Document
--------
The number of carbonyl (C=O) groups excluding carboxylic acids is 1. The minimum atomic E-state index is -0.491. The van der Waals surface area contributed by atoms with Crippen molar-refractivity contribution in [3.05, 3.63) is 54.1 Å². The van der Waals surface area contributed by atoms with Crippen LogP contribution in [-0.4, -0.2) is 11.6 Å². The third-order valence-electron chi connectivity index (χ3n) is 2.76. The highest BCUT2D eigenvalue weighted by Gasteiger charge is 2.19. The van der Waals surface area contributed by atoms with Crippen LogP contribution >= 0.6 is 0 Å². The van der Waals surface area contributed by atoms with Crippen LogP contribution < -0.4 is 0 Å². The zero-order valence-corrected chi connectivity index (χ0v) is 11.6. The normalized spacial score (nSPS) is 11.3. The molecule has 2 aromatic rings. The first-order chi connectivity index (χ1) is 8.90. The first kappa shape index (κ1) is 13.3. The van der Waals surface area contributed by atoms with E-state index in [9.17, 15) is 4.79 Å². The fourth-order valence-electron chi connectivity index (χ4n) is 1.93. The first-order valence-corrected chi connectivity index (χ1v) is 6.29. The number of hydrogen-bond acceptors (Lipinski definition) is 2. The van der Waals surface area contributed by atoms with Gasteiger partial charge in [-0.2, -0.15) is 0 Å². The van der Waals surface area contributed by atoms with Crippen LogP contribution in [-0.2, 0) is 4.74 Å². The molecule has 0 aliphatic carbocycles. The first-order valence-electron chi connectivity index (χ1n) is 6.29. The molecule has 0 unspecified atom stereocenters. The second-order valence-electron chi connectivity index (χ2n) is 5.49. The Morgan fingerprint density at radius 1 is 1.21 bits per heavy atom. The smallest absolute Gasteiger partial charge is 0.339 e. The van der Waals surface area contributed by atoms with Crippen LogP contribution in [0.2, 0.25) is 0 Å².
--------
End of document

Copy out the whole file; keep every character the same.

The number of carbonyl (C=O) groups excluding carboxylic acids is 1. The minimum atomic E-state index is -0.491. The van der Waals surface area contributed by atoms with Crippen molar-refractivity contribution in [3.05, 3.63) is 54.1 Å². The van der Waals surface area contributed by atoms with Crippen LogP contribution in [-0.4, -0.2) is 11.6 Å². The third-order valence-electron chi connectivity index (χ3n) is 2.76. The highest BCUT2D eigenvalue weighted by Gasteiger charge is 2.19. The van der Waals surface area contributed by atoms with Crippen LogP contribution >= 0.6 is 0 Å². The van der Waals surface area contributed by atoms with Crippen LogP contribution < -0.4 is 0 Å². The zero-order valence-corrected chi connectivity index (χ0v) is 11.6. The normalized spacial score (nSPS) is 11.3. The molecule has 2 aromatic rings. The first-order chi connectivity index (χ1) is 8.90. The first kappa shape index (κ1) is 13.3. The van der Waals surface area contributed by atoms with E-state index in [9.17, 15) is 4.79 Å². The fourth-order valence-electron chi connectivity index (χ4n) is 1.93. The first-order valence-corrected chi connectivity index (χ1v) is 6.29. The number of hydrogen-bond acceptors (Lipinski definition) is 2. The van der Waals surface area contributed by atoms with Gasteiger partial charge in [-0.2, -0.15) is 0 Å². The van der Waals surface area contributed by atoms with Crippen LogP contribution in [-0.2, 0) is 4.74 Å². The molecule has 0 aliphatic carbocycles. The first-order valence-electron chi connectivity index (χ1n) is 6.29. The molecule has 0 unspecified atom stereocenters. The second-order valence-electron chi connectivity index (χ2n) is 5.49. The Morgan fingerprint density at radius 1 is 1.21 bits per heavy atom. The smallest absolute Gasteiger partial charge is 0.339 e. The van der Waals surface area contributed by atoms with Crippen LogP contribution in [0.2, 0.25) is 0 Å².